• We keep a non-food pantry including extra toiletries, medications, animal feed, cleaning supplies, etc.  Basically, anything it would inconvenience us to do without, we keep extra on hand.  One of my best friends is a Navy brat.  She was raised on the principle of “two is one, and one is none”.  In medicine, we work with much the same idea.  If a patient needs a drug to live, then you always have at least one backup dose on hand.  We apply that to the rest of life as well.  Not out of fear, but because it brings peace of mind.

If you’ve never focused on preparedness before, it can feel overwhelming.  The trick is to prioritize.  If you need medication daily, start by being sure you have extra of that on hand.  We didn’t suddenly invest thousands of dollars in stocking a pantry, first aid equipment, and backup items!  We built our cushion slowly with money saved from other areas and surprise windfalls.

If there’s no money to spare, you can still make a start!  One of the best ways to be prepared is to be knowledgeable and informed.  Libraries and the internet are full of great information!  Obviously, you must be discerning in your reading, but knowledge really is a treasure.  Read about first aid, DIY, cooking from scratch, or any other topic that will help you prepare for life’s little hiccoughs (or ginormous coughing fits).  You may learn things that will help save money, which will let you begin to build a buffer.

Our farm life is my ideal.  If we knew we’d never be injured, broke, or stuck in bad weather again, we wouldn’t change our choices!  However, we still live in the real world.  As long as that’s the case, we’ll take the time to be prepared and keep a little extra chocolate stashed for emergencies!  We sleep better knowing we can deal with sick livestock, sick kids, or a sick economy more easily for being prepared.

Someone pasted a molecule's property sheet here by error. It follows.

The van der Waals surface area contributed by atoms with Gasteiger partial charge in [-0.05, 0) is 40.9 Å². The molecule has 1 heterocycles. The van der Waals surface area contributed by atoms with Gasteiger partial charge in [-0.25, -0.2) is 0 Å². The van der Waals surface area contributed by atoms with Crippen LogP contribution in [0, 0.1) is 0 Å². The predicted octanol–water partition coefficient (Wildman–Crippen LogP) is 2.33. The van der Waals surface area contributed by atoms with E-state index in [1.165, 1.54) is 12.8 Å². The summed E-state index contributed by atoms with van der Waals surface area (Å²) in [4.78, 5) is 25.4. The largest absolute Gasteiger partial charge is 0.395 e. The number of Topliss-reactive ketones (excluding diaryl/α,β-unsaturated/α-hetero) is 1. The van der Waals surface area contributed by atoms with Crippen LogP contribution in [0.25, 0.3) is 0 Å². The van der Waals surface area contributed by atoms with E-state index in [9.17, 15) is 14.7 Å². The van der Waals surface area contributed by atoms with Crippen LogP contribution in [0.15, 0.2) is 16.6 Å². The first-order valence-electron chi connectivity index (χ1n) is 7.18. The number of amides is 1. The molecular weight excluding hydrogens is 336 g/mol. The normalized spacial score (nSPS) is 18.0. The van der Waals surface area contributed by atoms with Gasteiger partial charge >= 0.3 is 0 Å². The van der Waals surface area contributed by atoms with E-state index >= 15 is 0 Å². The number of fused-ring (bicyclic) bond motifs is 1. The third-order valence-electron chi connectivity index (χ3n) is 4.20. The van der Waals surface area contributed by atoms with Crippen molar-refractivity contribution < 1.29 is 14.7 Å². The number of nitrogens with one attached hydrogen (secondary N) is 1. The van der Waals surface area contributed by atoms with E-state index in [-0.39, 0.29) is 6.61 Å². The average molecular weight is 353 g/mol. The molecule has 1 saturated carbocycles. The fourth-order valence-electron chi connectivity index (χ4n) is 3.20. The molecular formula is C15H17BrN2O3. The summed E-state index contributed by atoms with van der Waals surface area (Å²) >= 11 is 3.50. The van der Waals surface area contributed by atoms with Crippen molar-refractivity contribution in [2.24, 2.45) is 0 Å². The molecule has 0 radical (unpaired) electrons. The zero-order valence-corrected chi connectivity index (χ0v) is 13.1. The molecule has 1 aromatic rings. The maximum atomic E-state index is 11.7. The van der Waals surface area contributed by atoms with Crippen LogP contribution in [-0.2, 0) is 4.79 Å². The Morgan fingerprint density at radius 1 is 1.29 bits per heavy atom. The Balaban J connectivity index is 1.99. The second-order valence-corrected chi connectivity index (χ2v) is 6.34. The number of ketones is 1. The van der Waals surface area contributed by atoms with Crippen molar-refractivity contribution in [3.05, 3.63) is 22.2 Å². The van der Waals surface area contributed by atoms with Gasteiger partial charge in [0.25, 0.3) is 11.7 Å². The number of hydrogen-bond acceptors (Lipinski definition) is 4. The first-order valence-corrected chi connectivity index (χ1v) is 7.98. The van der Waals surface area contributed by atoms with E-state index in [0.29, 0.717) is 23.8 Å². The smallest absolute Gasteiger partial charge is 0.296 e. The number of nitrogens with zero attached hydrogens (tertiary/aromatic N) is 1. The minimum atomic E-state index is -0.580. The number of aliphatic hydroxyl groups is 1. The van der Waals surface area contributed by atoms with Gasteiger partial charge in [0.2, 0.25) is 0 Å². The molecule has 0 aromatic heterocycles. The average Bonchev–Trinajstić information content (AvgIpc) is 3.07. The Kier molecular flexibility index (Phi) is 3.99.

Do you prepare for minor emergencies?  Do you prepare for major ones?  What are your best preparedness tips?  We’d love to hear from you in the comments below!

Many of our posts are shared at some of these awesome blog hops and link up parties!  They are great places to go for fun, information, and community building!

About Anne in the Kitchen

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  1. Cute donkey. 🙂 Bet people don’t make fun of you for having a first aid kit in your car, which, as you mentioned, has come in handy. Bad things happen. It’s a kindness to one’s family and others to be prepared. Totally agree with what you said about “knowledge really is a treasure”.. preparedness being more than stocking a pantry.

    1. Karen,
      Thanks, for stopping by and for taking the time to comment! I love the idea that it is a kindness to be prepared. We try to anticipate problems avoid them if possible, and be prepared for them if they can’t be averted. Have a great day!